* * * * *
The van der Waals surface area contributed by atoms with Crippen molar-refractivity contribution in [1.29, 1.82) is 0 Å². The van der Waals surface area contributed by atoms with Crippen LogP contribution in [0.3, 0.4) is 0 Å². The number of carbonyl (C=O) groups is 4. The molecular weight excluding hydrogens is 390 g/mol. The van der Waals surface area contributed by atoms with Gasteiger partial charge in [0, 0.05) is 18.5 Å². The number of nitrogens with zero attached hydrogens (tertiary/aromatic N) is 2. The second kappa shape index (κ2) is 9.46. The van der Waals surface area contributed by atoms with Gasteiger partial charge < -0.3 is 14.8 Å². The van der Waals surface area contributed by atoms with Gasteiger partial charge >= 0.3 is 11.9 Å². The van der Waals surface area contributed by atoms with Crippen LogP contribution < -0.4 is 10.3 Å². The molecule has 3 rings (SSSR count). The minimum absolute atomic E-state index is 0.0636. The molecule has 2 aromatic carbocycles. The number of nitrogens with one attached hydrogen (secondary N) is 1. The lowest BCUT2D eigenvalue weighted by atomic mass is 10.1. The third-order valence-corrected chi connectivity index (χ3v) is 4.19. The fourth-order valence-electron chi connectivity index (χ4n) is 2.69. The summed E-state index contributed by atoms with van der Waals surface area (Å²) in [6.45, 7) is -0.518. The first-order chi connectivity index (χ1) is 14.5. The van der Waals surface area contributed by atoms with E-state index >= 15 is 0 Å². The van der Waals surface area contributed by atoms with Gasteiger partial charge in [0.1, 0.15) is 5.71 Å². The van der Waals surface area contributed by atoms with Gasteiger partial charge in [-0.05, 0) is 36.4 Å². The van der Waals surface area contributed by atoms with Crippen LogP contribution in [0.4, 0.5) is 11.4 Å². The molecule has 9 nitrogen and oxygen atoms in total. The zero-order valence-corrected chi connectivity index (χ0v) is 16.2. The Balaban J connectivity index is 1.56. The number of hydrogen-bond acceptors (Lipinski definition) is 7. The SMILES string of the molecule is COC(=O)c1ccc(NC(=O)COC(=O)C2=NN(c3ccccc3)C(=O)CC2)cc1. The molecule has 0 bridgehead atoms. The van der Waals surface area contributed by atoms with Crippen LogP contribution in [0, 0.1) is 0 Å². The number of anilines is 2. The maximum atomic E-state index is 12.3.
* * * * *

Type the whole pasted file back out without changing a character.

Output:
The van der Waals surface area contributed by atoms with Crippen molar-refractivity contribution in [1.29, 1.82) is 0 Å². The van der Waals surface area contributed by atoms with Crippen LogP contribution in [0.3, 0.4) is 0 Å². The number of carbonyl (C=O) groups is 4. The molecular weight excluding hydrogens is 390 g/mol. The van der Waals surface area contributed by atoms with Gasteiger partial charge in [0, 0.05) is 18.5 Å². The number of nitrogens with zero attached hydrogens (tertiary/aromatic N) is 2. The second kappa shape index (κ2) is 9.46. The van der Waals surface area contributed by atoms with Gasteiger partial charge < -0.3 is 14.8 Å². The van der Waals surface area contributed by atoms with Gasteiger partial charge >= 0.3 is 11.9 Å². The van der Waals surface area contributed by atoms with Crippen LogP contribution < -0.4 is 10.3 Å². The molecule has 3 rings (SSSR count). The minimum absolute atomic E-state index is 0.0636. The molecule has 2 aromatic carbocycles. The number of nitrogens with one attached hydrogen (secondary N) is 1. The lowest BCUT2D eigenvalue weighted by atomic mass is 10.1. The third-order valence-corrected chi connectivity index (χ3v) is 4.19. The fourth-order valence-electron chi connectivity index (χ4n) is 2.69. The summed E-state index contributed by atoms with van der Waals surface area (Å²) in [6.45, 7) is -0.518. The first-order chi connectivity index (χ1) is 14.5. The van der Waals surface area contributed by atoms with E-state index >= 15 is 0 Å². The van der Waals surface area contributed by atoms with Gasteiger partial charge in [0.1, 0.15) is 5.71 Å². The van der Waals surface area contributed by atoms with Gasteiger partial charge in [-0.05, 0) is 36.4 Å². The van der Waals surface area contributed by atoms with Crippen LogP contribution in [0.4, 0.5) is 11.4 Å². The molecule has 9 nitrogen and oxygen atoms in total. The zero-order valence-corrected chi connectivity index (χ0v) is 16.2. The Balaban J connectivity index is 1.56. The number of hydrogen-bond acceptors (Lipinski definition) is 7. The SMILES string of the molecule is COC(=O)c1ccc(NC(=O)COC(=O)C2=NN(c3ccccc3)C(=O)CC2)cc1. The molecule has 0 bridgehead atoms. The van der Waals surface area contributed by atoms with Crippen LogP contribution in [0, 0.1) is 0 Å². The number of anilines is 2. The maximum atomic E-state index is 12.3.